We know that every feed over a time tdil will give a finite amount of substrate which will be converted to biomass. With a substrate concentration Sin in the feeding, this lead to a biomass change of tdil*Fmax*Sin*YX/S. For the reactor to be stable, this amount should be greater or equal to the difference between the high and low thresholds T+δ and T-δ (that is, 2δ):

On the other hand, we know that the time required to dilute the medium from a biomass concentration equal to T+δ to T-δ is bounded to:

where V is the volume of the reactor.

After a few re-arrangements, we may express the inequality:

And so the high-threshold (T+δ) is bounded by the product of the reactor volume, the feed concentration in substrate and the biomass over substrate conversion ratio. The optimal/critical threshold value is then:

The major problem is that the biomass over substrate conversion ratio is unknown and may change with time. And even if we could measure or approximate its value, it would not be safe to rely on it as any variation on the system (such as a change in temperature or feed rate due to pump failure) would risk the stability of the model.

The second part of the FSM model idea is to use a time varying threshold, Tn, which is updated dynamically to adapt to the real conditions and to keep the production as high as possible. Tn should then try to match the optimal value at any time, independently of the system conditions and without any assumptions about the strain used. From the previous paragraphs, we know that the value of Tn will be over-estimated when the biomass stop growing. On the other hand and as long as the biomass grows, we may postulate that the current threshold is too low.

The FSM is modified as presented on Figure 2. During the off state, the growth rate of the biomass is checked. If it is above a growth-threshold µ* (biomass growing), the value of Tn is increased by an amount γ∆t. On the other hand, if it is below the growth-threshold (biomass at rest) then the value of Tn is decreased by the same amount. The procedure should only be applied during off states because it is difficult to assert the growth rate of a volume changing culture with cheap DIY sensors.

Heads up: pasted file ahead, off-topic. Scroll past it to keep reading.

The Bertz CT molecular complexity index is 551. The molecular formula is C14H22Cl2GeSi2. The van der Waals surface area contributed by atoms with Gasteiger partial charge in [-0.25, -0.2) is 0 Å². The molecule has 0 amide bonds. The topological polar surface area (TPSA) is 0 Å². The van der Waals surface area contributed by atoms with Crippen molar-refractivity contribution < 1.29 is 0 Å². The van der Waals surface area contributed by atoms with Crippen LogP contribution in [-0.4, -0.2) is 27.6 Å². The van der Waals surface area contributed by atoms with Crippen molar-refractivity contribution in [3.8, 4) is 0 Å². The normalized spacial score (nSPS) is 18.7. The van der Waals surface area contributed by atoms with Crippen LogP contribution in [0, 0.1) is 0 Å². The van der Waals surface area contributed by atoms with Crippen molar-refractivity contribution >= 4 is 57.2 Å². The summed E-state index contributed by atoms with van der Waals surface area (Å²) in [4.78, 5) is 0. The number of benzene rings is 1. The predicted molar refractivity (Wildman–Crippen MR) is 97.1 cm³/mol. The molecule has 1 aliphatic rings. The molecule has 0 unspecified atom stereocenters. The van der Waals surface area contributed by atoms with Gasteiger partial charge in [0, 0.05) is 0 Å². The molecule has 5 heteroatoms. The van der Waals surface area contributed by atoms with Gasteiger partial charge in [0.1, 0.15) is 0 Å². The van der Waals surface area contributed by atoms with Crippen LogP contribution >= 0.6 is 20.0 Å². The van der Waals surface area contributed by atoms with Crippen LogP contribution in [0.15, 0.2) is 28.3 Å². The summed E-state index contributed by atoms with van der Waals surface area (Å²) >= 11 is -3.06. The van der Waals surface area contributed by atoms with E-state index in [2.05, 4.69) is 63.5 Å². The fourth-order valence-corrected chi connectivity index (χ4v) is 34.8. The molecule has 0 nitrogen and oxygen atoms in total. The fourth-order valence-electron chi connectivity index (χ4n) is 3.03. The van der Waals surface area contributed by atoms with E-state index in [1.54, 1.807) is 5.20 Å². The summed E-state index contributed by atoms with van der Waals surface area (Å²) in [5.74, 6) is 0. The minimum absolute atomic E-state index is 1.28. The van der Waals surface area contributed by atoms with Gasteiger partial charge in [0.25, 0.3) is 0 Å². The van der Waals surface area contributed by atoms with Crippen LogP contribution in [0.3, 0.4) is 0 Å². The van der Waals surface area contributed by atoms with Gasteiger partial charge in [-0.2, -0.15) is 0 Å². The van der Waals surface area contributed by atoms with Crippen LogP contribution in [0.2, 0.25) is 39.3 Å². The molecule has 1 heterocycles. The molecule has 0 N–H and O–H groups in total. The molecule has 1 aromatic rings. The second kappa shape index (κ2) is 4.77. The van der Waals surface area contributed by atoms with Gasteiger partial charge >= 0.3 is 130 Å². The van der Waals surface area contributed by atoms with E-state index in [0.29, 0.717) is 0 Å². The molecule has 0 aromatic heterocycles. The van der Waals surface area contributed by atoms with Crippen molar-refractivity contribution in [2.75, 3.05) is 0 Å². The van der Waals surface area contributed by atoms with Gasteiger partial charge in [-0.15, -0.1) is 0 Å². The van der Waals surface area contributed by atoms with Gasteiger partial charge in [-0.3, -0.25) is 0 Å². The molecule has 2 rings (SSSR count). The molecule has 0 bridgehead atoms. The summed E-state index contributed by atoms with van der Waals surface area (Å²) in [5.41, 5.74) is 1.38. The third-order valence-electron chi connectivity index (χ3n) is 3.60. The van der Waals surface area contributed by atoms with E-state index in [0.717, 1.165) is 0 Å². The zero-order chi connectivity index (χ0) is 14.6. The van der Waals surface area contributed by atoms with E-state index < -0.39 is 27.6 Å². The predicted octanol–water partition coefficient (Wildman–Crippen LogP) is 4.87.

Figure 2

In the description, I have considered the growth rate which can be approximated during an off state as being related to the ratio of the current and previous biomass concentration:

However, as for the biomass sensor, we do not need the actual growth rate of the culture since all we need to know is if the biomass is at rest or not. For that purpose, we may simply use the derivative of the biomass sensor:

Finally, the model was tested on a simulated Saccharomyces cerevisiae fermentation reaction (Sonnleitner/Käppelli model) with an initial biomass inside a 1 litre reactor of 10 g/l with 20 g/l substrate initially present. The maximum feed rate is fixed to 1 l/h, δ to 0.25 g/l, µ* to 0.05 h-1 (growth rate version) and γ to 1 g/l. The initial threshold T0 was fixed well above the optimal value (calculated to be about 10 g/l) to 1 g/l. The simulation was run for a 300 hours scenario and the results are presented on Figure 3 with ∆t steps of 10 minutes.

Figure 3

The FSM first obey the dilution rule because the initial biomass amount is above the threshold T0. Once the system reaches 1 g/l (T0), it starts increasing slowly the threshold as long as the culture grows. It reaches the optimum value after about 20 hours where it settles for a few hours due to an overshoot in the threshold value (up to 17 g/l which is not possible for the culture given the operating conditions). The model behaves relatively good in terms of identifying the optimal threshold and operates quite well after that. The initial overshoot can be dramatically reduced by using a better approximation for the initial threshold value.

Concerning the productivity, it reached 60% of the best theoretical value for chemostat models but it was found to be highly dependent on the value of ∆t. Using smaller steps, such as 1 minute, allowed increasing the productivity above 85% of the theoretical value. Clearly, some good value can be taken out of this extremely simple model without making lots of assumption about the culture itself.

The next step would be to try this out on a real reactor but I did not have the time to build it yet... But keep updated because I will certainly try it some days!